FIG. 4 illustrates a remote station communicating with a base station, with channel sounding.

DETAILED DESCRIPTION OF THE PREFERRED EMBODIMENTS

Reference now is made in detail to the present preferred embodiments of the invention, examples of which are illustrated in the accompanying drawings, wherein like reference numerals indicate like elements throughout the several views.

The instant invention disclosed herein provides a novel improvement and method to a direct-sequence, spread-spectrum, packetized, code-division-multiple-access (CDMA) system, and more particularly to a cellular structure or environment with each cell containing a base station communicating with a plurality of remote stations, using spread-spectrum modulation. The present invention is for packet data, with data being sent between a remote station and a base station as packet signals. A remote station might be a hand-held unit or telephone, a connection to a computer or other modem, or other device which may be stationery or in motion.

The base station is assumed to transmit to the plurality of remote stations at a first frequency f1, also known as a carrier frequency of the base station transmitter. The plurality of remote stations is assumed to transmit to the base station at a second frequency f2, also know as the carrier frequency of the remote station transmitters. For frequency division duplex operation, the second frequency f2 is different from the first frequency f1, and typically outside the correlation bandwidth of the first frequency f1. For time division duplex (TDD) operation, the second frequency f2 is the same as the first frequency f1. The present invention works with either a FDD CDMA system or a TDD CDMA system.

A particular channel from the base station to a remote station is defined or determined by a particular chip-sequence signal, as is well known in the art for direct-sequence (DS) code-division-multiple access (CDMA) systems. A particular channel from a particular remote station to the base station is defined or determined by a particular chip-sequence signal, as is well known in CDMA systems.

CDMA Network Architecture

The improvement to a method and system of the instant invention provides handoff for a spread-spectrum CDMA network. The spread-spectrum, CDMA network may be a star network or a distributed network.

As illustratively shown in FIG. 1, a star network, as presently is used for cellular networks, is used to communicate data between a central office 50 and a plurality of remote stations (RS). A plurality of base stations 20, 30, 40, communicate directly with the central office 50. A first base station 20 communicates data between a first plurality of remote stations 11, 22, 23, 24. A second base station 30 communicates data between a second plurality of remote stations 31, 32, 33, 34, 35, 36. A third base station 40 communicates data between a third plurality of remote stations 41, 42, 43, 44, 45.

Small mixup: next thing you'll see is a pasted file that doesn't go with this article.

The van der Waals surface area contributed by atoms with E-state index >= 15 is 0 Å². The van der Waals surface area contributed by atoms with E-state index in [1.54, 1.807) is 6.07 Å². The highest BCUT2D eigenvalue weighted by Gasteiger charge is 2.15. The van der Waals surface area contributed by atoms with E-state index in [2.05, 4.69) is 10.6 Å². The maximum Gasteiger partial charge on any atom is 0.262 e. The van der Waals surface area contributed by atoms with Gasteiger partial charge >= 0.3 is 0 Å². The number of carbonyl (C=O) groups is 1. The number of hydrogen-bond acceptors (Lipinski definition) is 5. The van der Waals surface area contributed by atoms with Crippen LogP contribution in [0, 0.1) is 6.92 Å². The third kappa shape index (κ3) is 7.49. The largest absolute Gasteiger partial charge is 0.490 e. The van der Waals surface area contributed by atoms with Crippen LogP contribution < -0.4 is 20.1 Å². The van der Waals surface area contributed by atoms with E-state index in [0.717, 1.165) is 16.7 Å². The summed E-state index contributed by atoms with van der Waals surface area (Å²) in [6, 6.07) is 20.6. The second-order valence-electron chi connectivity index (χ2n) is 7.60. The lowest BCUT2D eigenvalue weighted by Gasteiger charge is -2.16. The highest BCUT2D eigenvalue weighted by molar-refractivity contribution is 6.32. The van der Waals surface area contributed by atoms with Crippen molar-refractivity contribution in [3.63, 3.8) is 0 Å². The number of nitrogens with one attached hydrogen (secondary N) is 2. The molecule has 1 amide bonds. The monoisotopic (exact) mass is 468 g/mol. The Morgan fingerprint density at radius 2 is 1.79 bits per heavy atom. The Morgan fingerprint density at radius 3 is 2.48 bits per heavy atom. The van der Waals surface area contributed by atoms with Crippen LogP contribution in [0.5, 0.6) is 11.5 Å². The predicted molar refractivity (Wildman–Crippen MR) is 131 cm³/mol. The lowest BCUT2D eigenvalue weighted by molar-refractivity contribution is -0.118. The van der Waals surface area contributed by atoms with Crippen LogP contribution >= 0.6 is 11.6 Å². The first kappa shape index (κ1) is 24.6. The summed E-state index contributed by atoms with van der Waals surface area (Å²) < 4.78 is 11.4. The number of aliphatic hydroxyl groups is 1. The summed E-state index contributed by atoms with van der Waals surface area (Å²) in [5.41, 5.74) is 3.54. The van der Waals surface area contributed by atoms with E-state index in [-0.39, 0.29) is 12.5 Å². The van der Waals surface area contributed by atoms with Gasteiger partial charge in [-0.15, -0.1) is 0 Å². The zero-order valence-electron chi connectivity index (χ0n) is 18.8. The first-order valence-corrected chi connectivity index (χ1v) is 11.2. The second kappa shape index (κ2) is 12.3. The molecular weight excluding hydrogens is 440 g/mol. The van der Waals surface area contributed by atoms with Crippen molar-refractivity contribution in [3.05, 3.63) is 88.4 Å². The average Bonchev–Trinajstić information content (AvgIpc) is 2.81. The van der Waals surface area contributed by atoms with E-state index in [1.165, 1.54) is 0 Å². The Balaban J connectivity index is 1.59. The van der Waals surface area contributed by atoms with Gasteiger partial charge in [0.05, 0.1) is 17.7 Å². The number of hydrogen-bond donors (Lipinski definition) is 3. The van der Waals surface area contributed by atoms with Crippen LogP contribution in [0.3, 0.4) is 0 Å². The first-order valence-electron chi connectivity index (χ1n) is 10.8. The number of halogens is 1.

The distributed network, as illustrated in FIG.2, provides an alternative architecture, for routing packet signals between a central office, through a plurality of nodes, to a remote station. Each of the nodes in a distributed system includes a base station, plus additional system components for the distributed system. A representative distributive is incorporated herein by reference, and is disclosed in U.S. patent application Ser. No. 09/729,911, with filing date of Dec. 6, 2000, entitled, DISTRIBUTED NETWORK, SPREAD-SPECTRUM SYSTEM, by inventors Donald L. Schilling and Joseph Gardnick.

As illustratively shown in FIG. 2, a distributed network, direct-sequence, spread-spectrum, packetized, code-division-multiple-access (CDMA) system, by way of example, comprises a plurality of remote stations and a plurality of nodes 110, 120, 130, 140, 150, 160, 170 180, 190. The plurality of nodes 110, 120, 130, 140, 150, 160, 170 180, 190 forms the distributed network. The distributed network plus the plurality of remote stations form the distributed system. The plurality of nodes 110, 120, 130, 140, 150, 160, 170 180, 190 of FIG. 2, depicts, as an illustration, a first node 110, a second node, 120, a third node 130, a fourth node 140, a fifth node 150, a sixth node 160, a seventh node 170, an eighth node 180 and a ninth node 190.